My journey has not been easy, but it has led me to joy and lifelong lessons that future doctors and current physicians can learn from
My journey to becoming a successful woman in medicine has not been the typical one. Although I always knew I wanted to be a physician, my path was far from straightforward. Intercultural differences—among multiple countries—were a constant problem. Even as I was working my way through those, I experienced a number of traumatic major life events, including the pandemic, and succeeded as a resident doctor with a small child and a newborn. All of these experiences have made me a well-rounded doctor, mother, wife, family member, and friend. My journey has not been easy, but it has led me to joy and lifelong lessons. And it is my privilege to share those lessons with other Black women interested in entering the medical field.
The Common Challenge of Self-Doubt
It’s all too common to doubt yourself along the way. Being the first physician in my family, I often felt that I didn’t have the perfect roadmap to accomplish my goals. I usually felt like I didn’t have the right study materials or methods, but UWorld saved my career. As soon as I started studying with their exam preparation materials, everything clicked, helping me feel well-prepared and confident.
Connecting with Other ‘Others’
It has been incredibly powerful to me to learn that, as a black female physician, many of my patients easily relate to me. People from other diverse backgrounds are more likely, in general, to feel at ease to disclose honest health experiences because they identify me as someone who sympathizes with adversity and will take the time to listen. Getting the most open, honest communication is how I find I can best help a patient.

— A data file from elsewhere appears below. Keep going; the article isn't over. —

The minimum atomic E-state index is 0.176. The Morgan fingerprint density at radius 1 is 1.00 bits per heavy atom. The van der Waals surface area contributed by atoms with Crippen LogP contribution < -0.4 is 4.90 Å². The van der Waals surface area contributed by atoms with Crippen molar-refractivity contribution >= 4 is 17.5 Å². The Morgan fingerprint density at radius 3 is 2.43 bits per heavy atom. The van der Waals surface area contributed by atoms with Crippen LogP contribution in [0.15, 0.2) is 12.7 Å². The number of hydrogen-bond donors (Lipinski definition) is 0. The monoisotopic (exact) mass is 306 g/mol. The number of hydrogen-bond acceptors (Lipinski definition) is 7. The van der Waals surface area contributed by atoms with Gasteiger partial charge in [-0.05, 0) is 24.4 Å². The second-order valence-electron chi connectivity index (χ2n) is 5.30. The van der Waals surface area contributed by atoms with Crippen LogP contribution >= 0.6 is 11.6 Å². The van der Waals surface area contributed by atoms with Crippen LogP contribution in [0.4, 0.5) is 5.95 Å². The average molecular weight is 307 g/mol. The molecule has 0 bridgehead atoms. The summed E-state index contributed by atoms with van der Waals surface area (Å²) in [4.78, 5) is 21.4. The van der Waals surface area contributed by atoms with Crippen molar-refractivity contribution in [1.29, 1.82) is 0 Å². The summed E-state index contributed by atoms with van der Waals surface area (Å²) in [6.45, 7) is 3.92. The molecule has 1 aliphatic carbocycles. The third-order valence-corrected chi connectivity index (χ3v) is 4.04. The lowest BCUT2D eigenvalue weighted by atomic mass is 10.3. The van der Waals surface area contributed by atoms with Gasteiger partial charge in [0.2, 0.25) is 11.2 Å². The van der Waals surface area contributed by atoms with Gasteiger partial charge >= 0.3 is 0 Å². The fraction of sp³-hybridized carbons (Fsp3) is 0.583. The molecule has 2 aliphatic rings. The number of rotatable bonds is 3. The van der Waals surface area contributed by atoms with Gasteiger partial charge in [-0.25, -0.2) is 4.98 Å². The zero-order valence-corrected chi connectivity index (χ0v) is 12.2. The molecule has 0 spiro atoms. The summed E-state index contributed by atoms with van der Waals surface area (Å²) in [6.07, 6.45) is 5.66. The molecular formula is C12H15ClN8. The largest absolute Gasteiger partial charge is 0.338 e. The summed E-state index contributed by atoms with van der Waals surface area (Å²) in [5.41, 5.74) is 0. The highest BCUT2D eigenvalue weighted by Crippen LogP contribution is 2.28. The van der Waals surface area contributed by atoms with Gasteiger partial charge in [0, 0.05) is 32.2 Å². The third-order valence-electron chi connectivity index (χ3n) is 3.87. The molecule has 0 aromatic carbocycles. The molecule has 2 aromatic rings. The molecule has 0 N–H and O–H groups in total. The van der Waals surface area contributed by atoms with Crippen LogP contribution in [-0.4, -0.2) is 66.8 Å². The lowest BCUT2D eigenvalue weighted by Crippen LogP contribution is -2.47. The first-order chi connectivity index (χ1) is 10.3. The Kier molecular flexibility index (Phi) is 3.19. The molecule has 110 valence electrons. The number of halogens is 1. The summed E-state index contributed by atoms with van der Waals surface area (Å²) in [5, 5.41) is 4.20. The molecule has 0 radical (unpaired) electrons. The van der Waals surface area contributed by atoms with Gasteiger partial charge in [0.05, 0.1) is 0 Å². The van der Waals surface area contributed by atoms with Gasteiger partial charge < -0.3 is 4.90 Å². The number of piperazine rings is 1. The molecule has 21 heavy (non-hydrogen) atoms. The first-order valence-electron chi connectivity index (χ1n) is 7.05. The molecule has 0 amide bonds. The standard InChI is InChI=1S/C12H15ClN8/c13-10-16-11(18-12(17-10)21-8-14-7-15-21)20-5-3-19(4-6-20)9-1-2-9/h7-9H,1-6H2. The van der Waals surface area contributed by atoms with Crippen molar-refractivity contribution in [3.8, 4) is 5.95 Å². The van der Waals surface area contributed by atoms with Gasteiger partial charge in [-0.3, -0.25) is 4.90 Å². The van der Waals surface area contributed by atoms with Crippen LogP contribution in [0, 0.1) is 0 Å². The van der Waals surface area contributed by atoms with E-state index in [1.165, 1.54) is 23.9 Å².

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The Importance of Self-Care
You can’t treat your patients well when you, as a doctor, are not at your best. Self-care is a critical priority; whether that means spending time outside or advocating for your needs even during busy or demanding periods. Find time for your family and interests outside of work, because being a doctor alone does not define you as a person. I am a mom, a wife, a daughter, a sibling and a reader. Make those things a priority in your life too, not just your work.
And ask for help when you need it, too. You’d be surprised by the resources and people that are available to assist you. One day, they may need your help, and you will be able to deliver, too!
Finding the Right Environment
It’s critical to find a work culture that genuinely works for you. For me, it was important to find a culture that supported me and my new family. The atmosphere we continue to build is a collective group of people who support each other’s needs and requests for help. When you’re interviewing for your first job or getting ready for a location change, investigate what the priorities are for that organization and how you might fit into it. If you don’t feel like a valued member of a collective and collaborative team, you may quickly find yourself burning out.
My community really came together for one another during the pandemic. Our staff families started childcare rotations to help each other. Professionally, we speak often about how to best serve our patients, particularly when dealing with people from diverse backgrounds. That connection and collaboration has proven critical to my success as a doctor.
Managing Life Events
Life-changing experiences and events will happen along the way. How you deal with them is critical. For example, I